The Digital Advertising Alliance, a coalition of online advertising networks and companies, will soon release guidelines for the use of targeted advertising on mobile devices, although it's been difficult to come up with standards in the diverse mobile marketplace, members of the DAA said.
With mobile privacy standards under fire from some U.S. lawmakers and privacy advocates, the DAA is working toward guidelines that will address consumer choice related to targeted ads on mobile devices, including ads that appear in mobile apps, said Mike Signorelli, a counsel to the DAA.
The mobile guidelines will have stronger standards governing the use of smartphone users' geolocation data than for some other personal data, Signorelli said during a panel discussion on the mobile guidelines at a DAA conference in Washington, D.C. The mobile guidelines will include "heightened safeguards" for real-time location data, he said.
But there may be some continued disagreement on how the guidelines handle location data. Location data is critical to mobile advertisers who want to give smartphone owners real-time offers, said Ho Shin, general counsel for Millennial Media, a mobile advertising firm.
Many smartphone owners don't appear concerned about sharing their location on social media sites or about downloading apps that warn them about their use of location information, Shin said. "Consumers aren't maybe as scared about that as some of the media or privacy zealots make it out to be," he said.
The DAA, a self-regulatory effort allowing consumers to opt out of targeted advertising, has anticipated releasing the mobile guidelines for several months. The coalition launched guidelines for online tracking and targeted advertising in 2010, but those guidelines weren't specifically targeted at advertising and tracking on mobile devices.
Consumers also use thousands of mobile devices with a variety of screen sizes, making it a challenge for DAA companies to deliver a consistent notice about targeted advertising and tracking, panel participants said.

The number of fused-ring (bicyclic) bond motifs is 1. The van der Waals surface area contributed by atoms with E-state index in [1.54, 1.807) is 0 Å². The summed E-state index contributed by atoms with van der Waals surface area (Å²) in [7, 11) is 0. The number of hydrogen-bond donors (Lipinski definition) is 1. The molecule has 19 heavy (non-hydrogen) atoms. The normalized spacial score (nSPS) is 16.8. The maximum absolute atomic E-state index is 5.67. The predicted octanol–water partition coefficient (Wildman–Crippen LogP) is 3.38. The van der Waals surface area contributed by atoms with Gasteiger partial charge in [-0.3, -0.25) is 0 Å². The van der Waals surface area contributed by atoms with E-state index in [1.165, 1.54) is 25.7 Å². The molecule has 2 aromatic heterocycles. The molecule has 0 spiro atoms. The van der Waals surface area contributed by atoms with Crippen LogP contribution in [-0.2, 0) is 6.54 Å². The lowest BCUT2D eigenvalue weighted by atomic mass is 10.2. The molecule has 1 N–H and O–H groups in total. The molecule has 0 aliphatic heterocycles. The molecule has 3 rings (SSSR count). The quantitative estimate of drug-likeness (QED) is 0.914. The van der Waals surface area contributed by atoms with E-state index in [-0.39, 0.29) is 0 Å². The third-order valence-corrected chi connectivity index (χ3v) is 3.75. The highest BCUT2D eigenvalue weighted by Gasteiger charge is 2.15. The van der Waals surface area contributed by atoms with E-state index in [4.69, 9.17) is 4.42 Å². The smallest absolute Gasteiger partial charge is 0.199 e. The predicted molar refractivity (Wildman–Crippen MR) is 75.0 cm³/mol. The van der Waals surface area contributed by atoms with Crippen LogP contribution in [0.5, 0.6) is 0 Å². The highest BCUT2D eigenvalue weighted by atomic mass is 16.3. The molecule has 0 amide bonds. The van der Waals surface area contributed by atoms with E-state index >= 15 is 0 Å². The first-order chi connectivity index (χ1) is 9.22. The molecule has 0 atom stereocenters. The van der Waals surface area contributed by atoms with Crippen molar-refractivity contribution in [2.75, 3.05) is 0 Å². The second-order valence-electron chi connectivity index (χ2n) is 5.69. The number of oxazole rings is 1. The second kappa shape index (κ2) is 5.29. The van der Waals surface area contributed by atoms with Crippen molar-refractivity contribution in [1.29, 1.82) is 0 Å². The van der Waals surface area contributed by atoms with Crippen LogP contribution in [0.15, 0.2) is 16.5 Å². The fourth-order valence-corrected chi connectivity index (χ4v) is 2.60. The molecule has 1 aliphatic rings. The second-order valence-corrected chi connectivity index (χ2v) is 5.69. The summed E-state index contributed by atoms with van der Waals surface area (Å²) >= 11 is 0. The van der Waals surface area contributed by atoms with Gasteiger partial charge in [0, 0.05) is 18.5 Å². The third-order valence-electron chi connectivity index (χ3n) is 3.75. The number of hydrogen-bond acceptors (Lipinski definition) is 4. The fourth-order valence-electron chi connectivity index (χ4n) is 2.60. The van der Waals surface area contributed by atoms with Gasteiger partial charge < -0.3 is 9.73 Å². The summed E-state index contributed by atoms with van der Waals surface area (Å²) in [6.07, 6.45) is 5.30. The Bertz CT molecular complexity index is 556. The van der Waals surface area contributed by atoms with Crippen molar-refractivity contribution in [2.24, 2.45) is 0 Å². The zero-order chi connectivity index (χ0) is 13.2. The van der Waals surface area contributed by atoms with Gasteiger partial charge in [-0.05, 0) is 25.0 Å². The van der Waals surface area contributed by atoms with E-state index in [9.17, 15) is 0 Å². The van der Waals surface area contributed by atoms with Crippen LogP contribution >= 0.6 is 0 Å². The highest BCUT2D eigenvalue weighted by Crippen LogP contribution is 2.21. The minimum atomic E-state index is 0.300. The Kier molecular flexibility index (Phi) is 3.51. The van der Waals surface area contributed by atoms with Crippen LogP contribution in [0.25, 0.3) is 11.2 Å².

Getting all mobile advertising platforms to recognize a persistent consumer choice on whether to allow tracking is a "complex issue," Trilli said.
The DAA's goal is to release general guidelines about giving consumers choice about tracking and targeted advertising, and allow companies to figure out how to implement those guidelines, Signorelli said.
During the conference, Maureen Ohlhausen, a Republican commissioner at the U.S. Federal Trade Commission, praised the DAA for pushing its targeted advertising guidelines. Ohlhausen said she's looking forward to the DAA's mobile guidelines.
The FTC will take action when it sees online advertisers and networks acting unfairly or using deceptive business practices, but many consumers don't appear to be concerned about targeted advertising and online tracking, Ohlhausen said. The DAA's opt-out options are a "great success story," she added.
Some privacy groups have called online tracking "creepy," said Dan Jaffe, executive vice president of government relations at the Association of National Advertisers.
"I don't think creepiness falls into the definition" of unfairness or deceptive business practices, Ohlhausen said.
Privacy groups and some U.S. lawmakers have criticized self-regulatory efforts for online privacy. In April, Senator John "Jay" Rockefeller, a West Virginia Democrat, blasted the online advertising industry for not meeting its promised deadline to implement a do-not-track program by the end of 2012.
"I personally have long expressed skepticism about the ability, or the willingness, of companies to regulate themselves on behalf of consumers when it effects their bottom line," Rockefeller said then. "I do not believe that companies with business models based upon the collection and monetization of personal information will voluntarily stop these practices if it negatively affects their profit margins."